GW:  Yeah. For us, it’s dimensions, mass, point of balance. OK, vibrational note would be awesome if you could think about that. I don’t think you want to go slapping the flat of a 300 year old sword to see how it wobbles. Probably not.

 

NB: Possibly not.

 

GW: But just if you get the chance, just feel free. There will be people who will be very happy with you to do that. And we’ve also mentioned a bit about where objects come from, and this actually is a question that comes from one of my patrons. So what are your feelings about the circumstances under which items ended up in the collection? Because some of them pretty much have to be effectively colonial loot, if you’ll forgive the expression?

 

NB:  No, you’re right. Some of it is.

 

GW:  And there’s a whole there’s a massive discussion going on sort of worldwide in lots of different contexts about this fundamental issue. I know you’re not speaking for the Armouries. They have their own official policies and stuff, but how do you feel about these things?

 

NB:  It’s a very tricky issue, it’s uncomfortable. It needs to be acknowledged. It’s important to take that acknowledgement forward in whatever action is appropriate. Now, I think for our particular collection, I think it’s important to remain aware of its nature, it’s arms and armour. And that means that aggression, conflict, defeat, dominance: these are all often inalienable parts of the stories that it tells. Now the legacies of the British Empire and other Empires are definitely a part of that. There’s no escaping from that fact. And that legacy informs a significant element of the context around how a lot of that collection arrived as part of the museum and decolonisation work is currently escalating, and it will need to play a really clear role in how the museum engages with its collection and its audiences in the future. But reimagining the collection through a lens like that I think needs to remain balanced and it needs to take account of a sort of awareness that conquest and dominion have been enacted across the globe by innumerable civilisations, since the dawn of man, basically, it’s an inherent part of human nature. So I think that’s an important broader story to bear in mind and placing disproportionate emphasis on current very grounded perceptions and that very engineering victor/vanquished relationship, which is based on recent history at the expense of illuminating more universal narratives, also poses a risk of a museum such as ours appearing quite condescending, if that’s the right way to put it. It would ultimately do all of the stories and histories that we can represent on that global level of activity a bit of a disservice if it’s taken too far. So I’m saying it needs to be acknowledged and it needs to play a very important role in how we reassess how we present and share knowledge and power and ownership, but we’ve got to keep that kind of overarching awareness in place as well. Also, I think it’s quite important to remember that aggression and control and repression these aren’t. I know we’re a museum of arms and armour and weapons are designed to inflict hurt and kill and maim – that’s part of their reason for being and their makeup but those negative aggressive aspects aren’t always the main contributing factors behind and the sort of production and use of the objects on the collecting activity that went on around it, regardless of the countries or the communities that are involved. And so I think it’s important to remain mindful of the narratives that objects, which may have a colonial connection, they may not, but they have other aspects to them so they can be symbols of friendship, diplomacy, collaboration and sport, interests, trade activity, development of technology, knowledge exchange, influence of different forms of artisanship. It’s important not to just park all of those aspects in favour, you know what I mean? They’re multifaceted, there’s so many interpretations and understandings that can come out of them. And I think we need to as well as acknowledging problematic aspects and the legacies that very definitely come with that and have to be faced. I think we need to also weave in the positive interaction and engagement that’s happened through and as a result of those objects and bring those stories to light as well. Because I think that creates a better platform for understanding and mutual appreciation. One final thing, for us, going back to the nature of our collection and what we’re tasked with holding for the nation, the national collection of arms and armour, war booty is by no means the main part of our collection or even one of the biggest elements, but it’s quite difficult to work out where to draw the line in terms of ethical implications, where that material sits because obviously, victorious powers have looted following conflict since time began.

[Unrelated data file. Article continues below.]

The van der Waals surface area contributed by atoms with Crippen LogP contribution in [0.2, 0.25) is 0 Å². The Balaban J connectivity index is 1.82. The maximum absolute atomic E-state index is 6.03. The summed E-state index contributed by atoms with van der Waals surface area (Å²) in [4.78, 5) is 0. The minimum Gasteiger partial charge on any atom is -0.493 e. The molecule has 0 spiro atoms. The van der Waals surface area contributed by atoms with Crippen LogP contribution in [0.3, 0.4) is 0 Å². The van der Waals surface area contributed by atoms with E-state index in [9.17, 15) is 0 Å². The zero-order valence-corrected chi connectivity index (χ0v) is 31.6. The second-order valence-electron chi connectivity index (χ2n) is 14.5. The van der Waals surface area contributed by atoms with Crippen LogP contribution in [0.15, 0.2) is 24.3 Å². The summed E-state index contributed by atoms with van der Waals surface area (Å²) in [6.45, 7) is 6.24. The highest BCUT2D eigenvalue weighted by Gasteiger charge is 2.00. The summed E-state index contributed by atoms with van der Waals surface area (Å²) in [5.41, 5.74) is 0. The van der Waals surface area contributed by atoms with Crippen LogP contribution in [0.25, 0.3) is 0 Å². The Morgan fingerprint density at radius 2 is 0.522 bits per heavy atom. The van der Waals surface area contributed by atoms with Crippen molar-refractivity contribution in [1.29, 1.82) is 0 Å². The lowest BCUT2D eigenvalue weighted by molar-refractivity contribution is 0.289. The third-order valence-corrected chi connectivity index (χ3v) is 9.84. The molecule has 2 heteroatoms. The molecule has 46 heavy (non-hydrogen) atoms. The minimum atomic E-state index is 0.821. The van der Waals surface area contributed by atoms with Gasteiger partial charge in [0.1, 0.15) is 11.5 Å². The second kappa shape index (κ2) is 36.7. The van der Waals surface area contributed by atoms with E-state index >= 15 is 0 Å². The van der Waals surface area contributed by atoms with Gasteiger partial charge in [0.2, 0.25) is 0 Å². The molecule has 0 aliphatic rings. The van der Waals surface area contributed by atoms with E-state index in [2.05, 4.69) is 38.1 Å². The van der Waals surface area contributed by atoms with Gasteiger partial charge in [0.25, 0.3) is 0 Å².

GW:  And one of the reasons they go to war in the first place is to get the money.